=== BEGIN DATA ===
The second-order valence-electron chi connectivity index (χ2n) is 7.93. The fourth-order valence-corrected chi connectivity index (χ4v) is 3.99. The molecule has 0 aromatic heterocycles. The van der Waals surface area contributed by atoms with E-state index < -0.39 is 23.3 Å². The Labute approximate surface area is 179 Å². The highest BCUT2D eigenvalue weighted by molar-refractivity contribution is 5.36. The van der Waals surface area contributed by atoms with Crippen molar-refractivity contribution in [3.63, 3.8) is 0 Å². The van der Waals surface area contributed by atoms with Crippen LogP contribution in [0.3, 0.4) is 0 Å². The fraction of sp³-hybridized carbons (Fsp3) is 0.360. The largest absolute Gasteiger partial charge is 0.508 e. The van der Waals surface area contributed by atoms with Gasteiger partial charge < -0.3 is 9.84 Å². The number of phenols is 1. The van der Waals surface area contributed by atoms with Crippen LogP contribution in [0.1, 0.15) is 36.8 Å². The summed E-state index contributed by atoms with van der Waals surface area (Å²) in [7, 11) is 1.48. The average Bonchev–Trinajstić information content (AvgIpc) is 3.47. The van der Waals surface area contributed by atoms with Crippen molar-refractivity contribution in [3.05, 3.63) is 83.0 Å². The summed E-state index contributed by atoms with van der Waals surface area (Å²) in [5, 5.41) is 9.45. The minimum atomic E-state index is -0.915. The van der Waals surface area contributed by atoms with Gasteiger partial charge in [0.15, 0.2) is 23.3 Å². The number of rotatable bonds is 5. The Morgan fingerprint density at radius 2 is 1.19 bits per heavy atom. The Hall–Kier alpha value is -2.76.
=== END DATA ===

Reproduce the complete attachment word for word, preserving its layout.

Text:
The second-order valence-electron chi connectivity index (χ2n) is 7.93. The fourth-order valence-corrected chi connectivity index (χ4v) is 3.99. The molecule has 0 aromatic heterocycles. The van der Waals surface area contributed by atoms with E-state index < -0.39 is 23.3 Å². The Labute approximate surface area is 179 Å². The highest BCUT2D eigenvalue weighted by molar-refractivity contribution is 5.36. The van der Waals surface area contributed by atoms with Crippen molar-refractivity contribution in [3.63, 3.8) is 0 Å². The van der Waals surface area contributed by atoms with Crippen LogP contribution in [0.3, 0.4) is 0 Å². The fraction of sp³-hybridized carbons (Fsp3) is 0.360. The largest absolute Gasteiger partial charge is 0.508 e. The van der Waals surface area contributed by atoms with Gasteiger partial charge < -0.3 is 9.84 Å². The number of phenols is 1. The van der Waals surface area contributed by atoms with Crippen LogP contribution in [0.1, 0.15) is 36.8 Å². The summed E-state index contributed by atoms with van der Waals surface area (Å²) in [7, 11) is 1.48. The average Bonchev–Trinajstić information content (AvgIpc) is 3.47. The van der Waals surface area contributed by atoms with Crippen molar-refractivity contribution in [3.05, 3.63) is 83.0 Å². The summed E-state index contributed by atoms with van der Waals surface area (Å²) in [5, 5.41) is 9.45. The minimum atomic E-state index is -0.915. The van der Waals surface area contributed by atoms with Gasteiger partial charge in [0.15, 0.2) is 23.3 Å². The number of rotatable bonds is 5. The Morgan fingerprint density at radius 2 is 1.19 bits per heavy atom. The Hall–Kier alpha value is -2.76.